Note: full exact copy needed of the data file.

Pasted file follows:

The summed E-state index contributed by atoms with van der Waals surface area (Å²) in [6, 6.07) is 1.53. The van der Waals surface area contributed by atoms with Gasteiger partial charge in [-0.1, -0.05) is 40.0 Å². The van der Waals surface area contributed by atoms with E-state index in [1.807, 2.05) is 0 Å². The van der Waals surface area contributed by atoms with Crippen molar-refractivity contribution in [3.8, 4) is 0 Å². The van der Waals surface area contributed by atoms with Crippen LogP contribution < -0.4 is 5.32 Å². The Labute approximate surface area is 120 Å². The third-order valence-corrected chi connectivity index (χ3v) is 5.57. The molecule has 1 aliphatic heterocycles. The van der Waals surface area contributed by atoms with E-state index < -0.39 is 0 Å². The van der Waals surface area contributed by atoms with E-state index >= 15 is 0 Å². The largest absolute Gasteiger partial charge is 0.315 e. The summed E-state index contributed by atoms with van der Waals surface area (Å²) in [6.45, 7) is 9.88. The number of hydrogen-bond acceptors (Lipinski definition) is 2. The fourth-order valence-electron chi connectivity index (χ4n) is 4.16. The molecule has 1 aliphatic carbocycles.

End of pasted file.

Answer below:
The summed E-state index contributed by atoms with van der Waals surface area (Å²) in [6, 6.07) is 1.53. The van der Waals surface area contributed by atoms with Gasteiger partial charge in [-0.1, -0.05) is 40.0 Å². The van der Waals surface area contributed by atoms with E-state index in [1.807, 2.05) is 0 Å². The van der Waals surface area contributed by atoms with Crippen molar-refractivity contribution in [3.8, 4) is 0 Å². The van der Waals surface area contributed by atoms with Crippen LogP contribution < -0.4 is 5.32 Å². The Labute approximate surface area is 120 Å². The third-order valence-corrected chi connectivity index (χ3v) is 5.57. The molecule has 1 aliphatic heterocycles. The van der Waals surface area contributed by atoms with E-state index < -0.39 is 0 Å². The van der Waals surface area contributed by atoms with E-state index >= 15 is 0 Å². The largest absolute Gasteiger partial charge is 0.315 e. The summed E-state index contributed by atoms with van der Waals surface area (Å²) in [6.45, 7) is 9.88. The number of hydrogen-bond acceptors (Lipinski definition) is 2. The fourth-order valence-electron chi connectivity index (χ4n) is 4.16. The molecule has 1 aliphatic carbocycles.